So it means being a lion-leader as a countervailing force to the excesses of restructuring, controlling and micro-managerial tendencies

The mission should be: grow empowered, articulate, democratic leaders, not necessarily more managers
From short term to longer term

From control to empowerment
References … available on request
But don’t think this means being a wimp – all namby-pamby soft and cuddly stuff
THE LABORATORY MEETING 2011: Leading Transformation
Professor Jeffrey Braithwaite, PhD
University of New South Wales
21st and 22nd July
Christchurch, New Zealand
The Centre for Clinical Governance Research undertakes strategic research, evaluations and research-based projects of national and international standing with a core interest to investigate health sector issues of policy, culture, systems, governance and leadership.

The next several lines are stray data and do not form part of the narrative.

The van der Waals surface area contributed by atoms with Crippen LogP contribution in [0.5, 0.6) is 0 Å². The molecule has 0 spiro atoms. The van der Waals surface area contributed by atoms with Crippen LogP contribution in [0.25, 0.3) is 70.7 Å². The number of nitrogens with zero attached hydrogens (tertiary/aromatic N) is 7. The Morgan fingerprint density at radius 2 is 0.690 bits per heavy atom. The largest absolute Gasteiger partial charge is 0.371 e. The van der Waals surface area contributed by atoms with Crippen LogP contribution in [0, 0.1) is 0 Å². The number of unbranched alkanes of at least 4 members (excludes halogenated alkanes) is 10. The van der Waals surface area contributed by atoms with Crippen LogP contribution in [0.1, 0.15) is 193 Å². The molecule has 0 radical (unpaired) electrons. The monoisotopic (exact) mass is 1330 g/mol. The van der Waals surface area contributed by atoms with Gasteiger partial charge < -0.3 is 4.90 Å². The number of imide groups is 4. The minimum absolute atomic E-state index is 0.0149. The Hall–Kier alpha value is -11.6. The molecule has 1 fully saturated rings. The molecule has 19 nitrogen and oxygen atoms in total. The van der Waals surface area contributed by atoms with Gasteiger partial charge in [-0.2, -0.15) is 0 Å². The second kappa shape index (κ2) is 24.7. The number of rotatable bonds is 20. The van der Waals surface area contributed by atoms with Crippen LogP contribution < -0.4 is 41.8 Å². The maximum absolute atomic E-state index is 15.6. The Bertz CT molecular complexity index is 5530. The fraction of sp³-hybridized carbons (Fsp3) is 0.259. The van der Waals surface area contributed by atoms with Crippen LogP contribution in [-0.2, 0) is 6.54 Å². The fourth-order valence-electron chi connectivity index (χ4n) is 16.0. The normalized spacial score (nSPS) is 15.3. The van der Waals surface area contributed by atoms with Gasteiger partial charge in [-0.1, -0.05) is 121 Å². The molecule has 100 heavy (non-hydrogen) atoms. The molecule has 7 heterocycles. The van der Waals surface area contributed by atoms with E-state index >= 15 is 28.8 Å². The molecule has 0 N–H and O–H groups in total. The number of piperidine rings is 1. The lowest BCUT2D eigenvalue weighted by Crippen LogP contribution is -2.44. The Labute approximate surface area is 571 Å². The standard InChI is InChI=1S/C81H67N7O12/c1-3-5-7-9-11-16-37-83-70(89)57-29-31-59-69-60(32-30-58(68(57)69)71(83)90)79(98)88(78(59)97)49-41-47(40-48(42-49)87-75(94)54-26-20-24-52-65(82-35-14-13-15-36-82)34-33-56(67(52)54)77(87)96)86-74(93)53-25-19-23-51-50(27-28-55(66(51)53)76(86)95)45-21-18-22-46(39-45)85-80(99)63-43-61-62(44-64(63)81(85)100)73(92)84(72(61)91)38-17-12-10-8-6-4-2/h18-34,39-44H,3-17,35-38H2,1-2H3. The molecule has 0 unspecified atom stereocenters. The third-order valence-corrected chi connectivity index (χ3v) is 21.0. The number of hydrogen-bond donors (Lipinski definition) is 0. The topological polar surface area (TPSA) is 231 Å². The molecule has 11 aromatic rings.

you have your own view - I'll give mine later
Here are four
Do all these things really well
We use the iceberg model of culture
3. Responses to the mechanistic, rock-like thinking
Micro-manage things to within an inch of their existence eg waiting lists, the press, bad news
Control events and people
‘Fix things’ via top-down means
Characteristics of clinicians
Characteristics of lab staff
How different or similar is this list in the lab?
Where will high performance leadership come from?
It will come if we change emphasis:
From structural to systems thinking

From top down to bottom up

From rocks to birds
Or learn how to under-promise and over-deliver
Most people overpromise and under-deliver and don’t meet their deadlines
There are increasing grounds for believing that organisations will be safer and less risky if they have: